Is it safer to bank by phone or com­puter?

USA TODAY Weekend Extra - - TECH - Mar­garette Bur­nette

Two-thirds of Amer­i­cans use mo­bile or on­line bank­ing as their main way to ac­cess their ac­counts. If you be­long to that group, chances are you lean heav­ily on a smart­phone or com­puter to pull up your bank in­for­ma­tion.

But both gad­gets also hap­pen to be pop­u­lar tar­gets for on­line fraud­sters itch­ing to in­fil­trate your ac­counts.

Could one of these de­vices bet­ter pro­tect you from fraud than the other? We put the ques­tion to three se­cu­rity ex­perts.

Kyle Mar­chini, se­nior an­a­lyst in fraud man­age­ment with re­search­based ad­vi­sory firm Javelin Strat­egy & Re­search: “I give bank apps on mo­bile de­vices the edge when it comes to safety,” Mar­chini says. With com­put­ers, he says, it is eas­ier to in­ad­ver­tently down­load mal­ware from hack­ers.

For ex­am­ple, mal­ware key­log­ger pro­grams might be se­cretly in­stalled as part of a down­load from a non­se­cure web­page. These pro­grams record key­strokes when you en­ter your user­name and pass­word on a bank site, then send that in­for­ma­tion to a hacker.

With mo­bile apps, users have to man­u­ally agree to down­loads from the de­vice’s ap­proved app store. That makes it harder to mis­tak­enly down­load ma­li­cious pro­grams that can spy on you while you’re bank­ing, Mar­chini says.

❚ A caveat: Avoid log­ging in to your bank ac­count us­ing pub­lic Wi-Fi. You don’t know who has ac­cess to the net­work traf­fic and whether they can view the data you send. For bet­ter on­line bank­ing se­cu­rity, Mar­chini ad­vises us­ing your cel­lu­lar net­work.

❚ Pro tips: Skip the mo­bile browser and use your fi­nan­cial in­sti­tu­tion’s of­fi­cial app in­stead. There’s less chance of you nav­i­gat­ing to a fake bank site that way, Mar­chini says. As le­git as some fake pages may look, they are ac­tu­ally so-called “phish­ing” at­tempts from hack­ers that can trick you into sub­mit­ting your pass­words or other per­sonal in­for­ma­tion.

Use a screen lock, too. That way, oth­ers can’t ac­cess your data if your de­vice is stolen.

Ja­son Glass­berg, co-founder of cy­ber­se­cu­rity firm Casaba Se­cu­rity: “Ei­ther com­puter or smart­phone could be ap­pro­pri­ate, depend­ing on your lo­ca­tion,” Glass­berg says. If you’re at a ho­tel or li­brary and need to take care of a bank­ing task, you are safer us­ing your smart­phone con­nected to cel­lu­lar data than you would be us­ing a pub­lic com­puter on an un­fa­mil­iar net­work, he adds, echo­ing Mar­chini’s ad­vice.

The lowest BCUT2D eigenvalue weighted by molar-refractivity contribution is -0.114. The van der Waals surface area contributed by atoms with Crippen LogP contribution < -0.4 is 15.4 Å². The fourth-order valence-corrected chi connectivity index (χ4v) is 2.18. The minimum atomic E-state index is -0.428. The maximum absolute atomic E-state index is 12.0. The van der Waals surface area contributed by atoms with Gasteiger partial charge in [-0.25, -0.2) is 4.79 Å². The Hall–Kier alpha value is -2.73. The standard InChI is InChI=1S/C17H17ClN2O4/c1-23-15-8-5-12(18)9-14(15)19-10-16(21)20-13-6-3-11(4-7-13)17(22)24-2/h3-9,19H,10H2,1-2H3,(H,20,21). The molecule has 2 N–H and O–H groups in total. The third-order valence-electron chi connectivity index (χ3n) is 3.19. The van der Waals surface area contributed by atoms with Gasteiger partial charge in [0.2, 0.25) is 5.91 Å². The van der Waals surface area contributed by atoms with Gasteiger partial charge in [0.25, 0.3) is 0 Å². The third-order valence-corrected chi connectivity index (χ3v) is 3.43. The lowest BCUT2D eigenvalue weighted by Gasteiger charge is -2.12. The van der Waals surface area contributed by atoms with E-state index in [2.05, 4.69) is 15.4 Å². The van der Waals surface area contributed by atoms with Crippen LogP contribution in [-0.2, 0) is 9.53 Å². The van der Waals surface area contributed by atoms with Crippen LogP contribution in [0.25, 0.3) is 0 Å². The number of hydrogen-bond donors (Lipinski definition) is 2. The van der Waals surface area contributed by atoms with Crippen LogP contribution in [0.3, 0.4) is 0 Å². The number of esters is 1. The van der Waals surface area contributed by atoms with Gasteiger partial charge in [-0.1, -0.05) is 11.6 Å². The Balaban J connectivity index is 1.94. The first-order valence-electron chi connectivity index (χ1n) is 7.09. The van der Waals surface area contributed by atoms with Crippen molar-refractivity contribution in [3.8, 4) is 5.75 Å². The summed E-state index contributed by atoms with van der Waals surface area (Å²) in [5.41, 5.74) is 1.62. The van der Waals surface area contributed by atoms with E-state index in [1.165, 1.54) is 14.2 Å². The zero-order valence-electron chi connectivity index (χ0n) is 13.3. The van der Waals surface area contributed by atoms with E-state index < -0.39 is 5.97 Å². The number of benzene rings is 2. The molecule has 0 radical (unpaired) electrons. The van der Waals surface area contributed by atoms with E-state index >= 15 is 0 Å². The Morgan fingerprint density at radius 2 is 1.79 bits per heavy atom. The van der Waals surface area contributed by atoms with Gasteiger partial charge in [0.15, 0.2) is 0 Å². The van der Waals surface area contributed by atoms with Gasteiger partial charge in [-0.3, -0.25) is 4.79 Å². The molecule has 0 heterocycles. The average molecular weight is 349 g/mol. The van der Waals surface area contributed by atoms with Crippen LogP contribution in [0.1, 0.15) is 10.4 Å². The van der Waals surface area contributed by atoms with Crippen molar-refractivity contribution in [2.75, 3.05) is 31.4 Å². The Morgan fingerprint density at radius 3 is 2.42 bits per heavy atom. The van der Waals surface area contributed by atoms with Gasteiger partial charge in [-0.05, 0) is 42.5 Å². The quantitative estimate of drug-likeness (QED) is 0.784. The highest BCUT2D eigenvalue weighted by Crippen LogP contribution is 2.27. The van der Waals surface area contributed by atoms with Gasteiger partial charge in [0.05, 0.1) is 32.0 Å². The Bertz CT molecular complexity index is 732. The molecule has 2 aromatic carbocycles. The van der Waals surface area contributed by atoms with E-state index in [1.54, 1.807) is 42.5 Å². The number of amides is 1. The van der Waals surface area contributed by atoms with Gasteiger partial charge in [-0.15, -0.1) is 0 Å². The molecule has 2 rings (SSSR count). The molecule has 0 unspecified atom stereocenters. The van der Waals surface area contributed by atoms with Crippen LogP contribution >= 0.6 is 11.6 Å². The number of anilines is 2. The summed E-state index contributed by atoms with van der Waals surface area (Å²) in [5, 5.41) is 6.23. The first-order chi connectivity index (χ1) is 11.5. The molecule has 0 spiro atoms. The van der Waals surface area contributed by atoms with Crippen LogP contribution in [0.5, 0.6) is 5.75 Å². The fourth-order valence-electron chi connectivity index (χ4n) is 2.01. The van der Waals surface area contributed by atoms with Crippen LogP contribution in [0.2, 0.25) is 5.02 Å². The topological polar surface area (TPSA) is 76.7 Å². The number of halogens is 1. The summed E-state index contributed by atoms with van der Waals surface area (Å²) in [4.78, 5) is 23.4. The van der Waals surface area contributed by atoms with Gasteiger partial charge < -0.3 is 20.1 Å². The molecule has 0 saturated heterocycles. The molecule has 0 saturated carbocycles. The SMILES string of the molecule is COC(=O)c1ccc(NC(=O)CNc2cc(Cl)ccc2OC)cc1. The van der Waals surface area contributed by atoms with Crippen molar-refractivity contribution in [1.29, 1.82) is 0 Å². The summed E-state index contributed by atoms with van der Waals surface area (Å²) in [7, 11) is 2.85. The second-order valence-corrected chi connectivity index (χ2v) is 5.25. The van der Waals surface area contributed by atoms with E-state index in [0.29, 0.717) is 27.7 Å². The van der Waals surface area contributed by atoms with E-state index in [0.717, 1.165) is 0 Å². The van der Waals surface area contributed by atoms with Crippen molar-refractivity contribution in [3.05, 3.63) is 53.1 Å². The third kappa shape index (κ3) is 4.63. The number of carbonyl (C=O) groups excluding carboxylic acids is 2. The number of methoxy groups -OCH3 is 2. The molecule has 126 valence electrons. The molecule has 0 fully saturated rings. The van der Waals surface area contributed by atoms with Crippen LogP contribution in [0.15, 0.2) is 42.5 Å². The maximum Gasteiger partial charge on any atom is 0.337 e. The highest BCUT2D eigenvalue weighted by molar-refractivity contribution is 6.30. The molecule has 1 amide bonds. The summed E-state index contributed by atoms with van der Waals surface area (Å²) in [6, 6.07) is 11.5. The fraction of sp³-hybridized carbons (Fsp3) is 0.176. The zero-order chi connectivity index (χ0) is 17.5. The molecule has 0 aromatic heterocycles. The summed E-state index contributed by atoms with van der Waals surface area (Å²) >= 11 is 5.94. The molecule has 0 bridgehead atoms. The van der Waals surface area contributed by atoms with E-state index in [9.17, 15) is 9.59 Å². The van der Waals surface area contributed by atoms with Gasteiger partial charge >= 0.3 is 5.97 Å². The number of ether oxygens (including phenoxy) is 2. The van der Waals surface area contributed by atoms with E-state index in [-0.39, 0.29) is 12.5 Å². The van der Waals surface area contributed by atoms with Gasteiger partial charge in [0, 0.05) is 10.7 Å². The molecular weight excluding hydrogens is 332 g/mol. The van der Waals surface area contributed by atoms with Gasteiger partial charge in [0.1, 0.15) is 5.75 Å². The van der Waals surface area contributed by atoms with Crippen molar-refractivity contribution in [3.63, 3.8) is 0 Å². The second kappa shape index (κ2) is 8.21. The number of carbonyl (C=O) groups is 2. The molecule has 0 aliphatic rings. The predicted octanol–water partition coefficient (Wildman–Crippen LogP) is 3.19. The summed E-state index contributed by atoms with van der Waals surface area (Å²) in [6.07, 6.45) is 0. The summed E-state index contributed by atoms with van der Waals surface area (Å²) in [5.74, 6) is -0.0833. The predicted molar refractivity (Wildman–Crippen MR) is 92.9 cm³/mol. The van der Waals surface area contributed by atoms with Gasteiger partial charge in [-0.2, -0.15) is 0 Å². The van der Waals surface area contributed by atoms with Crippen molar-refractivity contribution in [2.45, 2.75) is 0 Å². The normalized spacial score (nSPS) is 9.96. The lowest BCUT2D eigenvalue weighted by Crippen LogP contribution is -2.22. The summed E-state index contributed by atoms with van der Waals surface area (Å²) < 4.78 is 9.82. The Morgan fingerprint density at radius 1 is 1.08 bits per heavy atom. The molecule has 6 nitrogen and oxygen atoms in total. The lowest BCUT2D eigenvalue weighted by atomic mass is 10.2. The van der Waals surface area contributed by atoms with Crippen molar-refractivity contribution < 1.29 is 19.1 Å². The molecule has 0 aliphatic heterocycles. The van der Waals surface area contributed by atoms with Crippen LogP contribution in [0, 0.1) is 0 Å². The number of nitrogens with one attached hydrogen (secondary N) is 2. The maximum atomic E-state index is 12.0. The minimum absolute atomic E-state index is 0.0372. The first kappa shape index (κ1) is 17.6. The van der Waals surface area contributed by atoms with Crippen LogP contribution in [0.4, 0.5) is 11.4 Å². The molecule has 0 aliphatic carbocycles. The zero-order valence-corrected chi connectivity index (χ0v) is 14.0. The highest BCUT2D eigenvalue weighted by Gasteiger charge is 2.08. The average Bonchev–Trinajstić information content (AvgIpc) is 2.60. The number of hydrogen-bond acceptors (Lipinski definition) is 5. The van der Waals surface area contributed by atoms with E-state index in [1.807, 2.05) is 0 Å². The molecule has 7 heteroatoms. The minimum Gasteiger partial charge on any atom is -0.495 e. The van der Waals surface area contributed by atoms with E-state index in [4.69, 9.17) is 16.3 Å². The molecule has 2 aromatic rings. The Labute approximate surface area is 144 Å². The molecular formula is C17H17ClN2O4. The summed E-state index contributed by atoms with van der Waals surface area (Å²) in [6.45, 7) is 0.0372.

But if you are at home on your se­cure pri­vate net­work and are us­ing anti-virus pro­tec­tion, us­ing your com­puter might suit you bet­ter. “Chances are it is a lot eas­ier to make a funds trans­fer on a large com­puter screen than a small mo­bile one,” Glass­berg says.

❚ A caveat: Click­ing on un­fa­mil­iar links can bring trou­ble, no mat­ter the de­vice. Ap­proach links from un­known email or text sources with cau­tion – they could be con­nected to mal­ware or phish­ing scams.

❚ A pro tip: Avoid dig­i­tal bank­ing on smart­phones that have mod­i­fied op­er­at­ing sys­tems, such as jail­bro­ken de­vices for Ap­ple phones and rooted de­vices in the case of An­droids. These smart­phones have in­ten­tion­ally sidestepped se­cu­rity to give peo­ple ac­cess to apps that haven’t been ap­proved by app stores, Glass­berg says.

Be­cause pro­tec­tions have been re­moved, the third-party apps might con­tain mal­ware. They might, for ex­am­ple, be able to spy on your mo­bile phone ac­tiv­ity, in­clud­ing your use of bank­ing apps.

Ran­dal Wolver­ton, a cer­ti­fied pub­lic ac­coun­tant who serves on the Amer­i­can In­sti­tute of CPAs’ Foren­sic and Lit­i­ga­tion Ser­vices fraud task force: “My pref­er­ence is to bank with com­put­ers in a se­cure en­vi­ron­ment, as thieves may find smart­phones more at­trac­tive to at­tack,” he says.

Since smart­phones travel with you, they give fraud­sters unique op­por­tu­ni­ties. If a cus­tomer is stand­ing in line at a gro­cery store and de­cides to check her bank bal­ance on her phone, some­one could be look­ing over her shoul­der and guess the pass­word. That kind of sit­u­a­tion is un­likely to arise when bank­ing on a com­puter at home, Wolver­ton says.

❚ A caveat: Stay up to date with com­puter se­cu­rity re­leases. Oth­er­wise, your com­puter bank trans­ac­tions could still be ex­posed, Wolver­ton says.

❚ A pro tip: Team up with your bank. Take ad­van­tage of two-fac­tor au­then­ti­ca­tion and sign up for fraud alerts. To­gether, you can work to help make sure your ac­counts are safe and pro­tected. Email: mbur­[email protected]­ NerdWal­let is a USA TO­DAY con­tent part­ner pro­vid­ing gen­eral news, com­men­tary and cov­er­age from around the web. Its con­tent is pro­duced in­de­pen­dently of USA TO­DAY.


Ex­perts say the best place to bank on­lkine is at home on a com­puter with se­cure Wi-Fi. But smart­phones are best in some sit­u­a­tions.

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